ODAC Rejects IntraDose for Head and Neck Cancer

October 1, 2001
Oncology NEWS International, Oncology NEWS International Vol 10 No 10, Volume 10, Issue 10

BETHESDA, Maryland-The FDA’s Oncologic Drugs Advisory Committee (ODAC) has voted not to recommend that the agency approve IntraDose (injectable cisplatin/epinephrine gel, Matrix Pharmaceuticals). Matrix is seeking to market the drug for the treatment of recurrent or refractory squamous cell carcinoma of the head and neck in patients not considered curable with surgery or radiotherapy.

BETHESDA, Maryland—The FDA’s Oncologic Drugs Advisory Committee (ODAC) has voted not to recommend that the agency approve IntraDose (injectable cisplatin/epinephrine gel, Matrix Pharmaceuticals). Matrix is seeking to market the drug for the treatment of recurrent or refractory squamous cell carcinoma of the head and neck in patients not considered curable with surgery or radiotherapy.

IntraDose is a gel formulation that is injected directly into tumors to deliver high concentrations of cisplatin (Platinol) for an extended period of time. In addition to head and neck cancers, it is in clinical trials as a treatment for primary hepatic carcinoma and colorectal cancer.

FDA may approve a drug for marketing under either what is commonly known as regular approval or accelerated approval. Both require an agent to meet the same standards of safety and efficacy. Accelerated approval, however, requires the sponsor to carry out a phase IV post-marketing study to further confirm a drug’s efficacy. In bringing drugs before ODAC, companies specify under which of the categories they seek approval.

Matrix sought regular approval for IntraDose, but in response to a question from the panel, company officials indicated they would accept accelerated approval.

After hearing and discussing presentations by the company and a FDA medical review team, the committee unanimously voted against recommending regular approval for IntraDose. Then, at the request of panel member Scott D. Lippman, MD, professor of medicine and cancer prevention, M.D. Anderson Cancer Center, the panel voted on whether to recommend IntraDose for accelerated approval. That vote failed 9 to 3, with one abstention.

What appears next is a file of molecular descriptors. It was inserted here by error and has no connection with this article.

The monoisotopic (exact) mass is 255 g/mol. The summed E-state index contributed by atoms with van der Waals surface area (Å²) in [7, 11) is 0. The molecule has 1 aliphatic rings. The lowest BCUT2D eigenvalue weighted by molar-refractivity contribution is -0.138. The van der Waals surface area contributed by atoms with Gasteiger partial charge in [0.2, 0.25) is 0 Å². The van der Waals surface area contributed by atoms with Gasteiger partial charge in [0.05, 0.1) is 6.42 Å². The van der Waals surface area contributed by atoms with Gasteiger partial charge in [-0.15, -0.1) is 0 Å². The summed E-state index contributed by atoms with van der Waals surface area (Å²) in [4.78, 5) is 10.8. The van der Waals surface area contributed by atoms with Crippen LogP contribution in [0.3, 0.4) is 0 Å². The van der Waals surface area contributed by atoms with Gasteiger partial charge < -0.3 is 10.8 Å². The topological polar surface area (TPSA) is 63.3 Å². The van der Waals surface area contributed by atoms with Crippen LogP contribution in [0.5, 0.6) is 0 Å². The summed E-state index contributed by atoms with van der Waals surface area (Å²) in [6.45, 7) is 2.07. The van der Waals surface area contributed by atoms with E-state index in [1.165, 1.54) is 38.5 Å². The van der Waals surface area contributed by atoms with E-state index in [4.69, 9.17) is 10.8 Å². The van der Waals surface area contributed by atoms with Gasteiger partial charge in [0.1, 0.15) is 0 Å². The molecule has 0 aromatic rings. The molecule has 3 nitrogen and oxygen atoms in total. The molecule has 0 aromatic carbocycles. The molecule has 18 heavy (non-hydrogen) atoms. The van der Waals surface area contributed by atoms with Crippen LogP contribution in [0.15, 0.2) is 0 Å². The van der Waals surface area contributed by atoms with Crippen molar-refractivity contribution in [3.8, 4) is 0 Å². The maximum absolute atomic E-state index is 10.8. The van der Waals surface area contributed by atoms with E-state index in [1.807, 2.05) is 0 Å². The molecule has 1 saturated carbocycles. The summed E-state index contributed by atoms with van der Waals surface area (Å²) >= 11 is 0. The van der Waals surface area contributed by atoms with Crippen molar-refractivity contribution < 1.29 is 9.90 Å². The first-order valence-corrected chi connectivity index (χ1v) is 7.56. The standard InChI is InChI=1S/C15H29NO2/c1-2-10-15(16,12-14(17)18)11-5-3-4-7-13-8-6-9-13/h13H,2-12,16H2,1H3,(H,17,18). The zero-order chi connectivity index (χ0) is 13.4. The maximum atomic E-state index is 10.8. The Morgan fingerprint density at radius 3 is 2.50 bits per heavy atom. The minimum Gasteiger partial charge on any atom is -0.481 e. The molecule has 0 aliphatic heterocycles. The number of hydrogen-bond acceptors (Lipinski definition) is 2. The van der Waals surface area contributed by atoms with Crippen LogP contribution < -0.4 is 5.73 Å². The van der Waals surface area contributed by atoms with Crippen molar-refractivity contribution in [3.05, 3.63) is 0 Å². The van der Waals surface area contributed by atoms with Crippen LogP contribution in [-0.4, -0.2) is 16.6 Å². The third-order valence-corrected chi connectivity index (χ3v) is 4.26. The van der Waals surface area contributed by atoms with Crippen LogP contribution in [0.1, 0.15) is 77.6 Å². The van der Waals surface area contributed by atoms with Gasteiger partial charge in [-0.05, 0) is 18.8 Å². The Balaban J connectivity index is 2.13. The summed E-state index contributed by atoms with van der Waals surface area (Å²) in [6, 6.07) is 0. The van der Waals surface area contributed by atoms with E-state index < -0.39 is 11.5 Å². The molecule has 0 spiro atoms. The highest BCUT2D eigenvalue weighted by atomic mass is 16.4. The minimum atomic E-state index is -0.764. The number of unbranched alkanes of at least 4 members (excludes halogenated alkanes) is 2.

Matrix presented two double-blinded studies with identical designs of Intra-Dose vs placebo in which a total of 178 patients were randomized 2 to 1 in favor of the active agent.

In the two studies, the company reported a combined overall response rate of 29% for the IntraDose arm—19% complete response and 10% partial response—compared with a 2% complete response rate and no partial responders in patients receiving the placebo gel.

However, the FDA product review team and ODAC members raised a number of issues critical of the two studies. They questioned, for example, the design, whether the two trials were adequately blinded, the number of dosing errors that occurred throughout their duration, and the number of patients terminated due to disease progression.

These issues led the FDA and ODAC members to question whether the study results adequately demonstrated a true clinical benefit for patients. "FDA found there was a reasonable rate of local tumor response, but little evidence of clinical benefit," said medical team leader Grant Williams, MD.

Matrix officials indicated after the committee vote that they would continue their research of IntraDose for the treatment of head and neck cancer, and would return late to seek FDA approval of the drug. 

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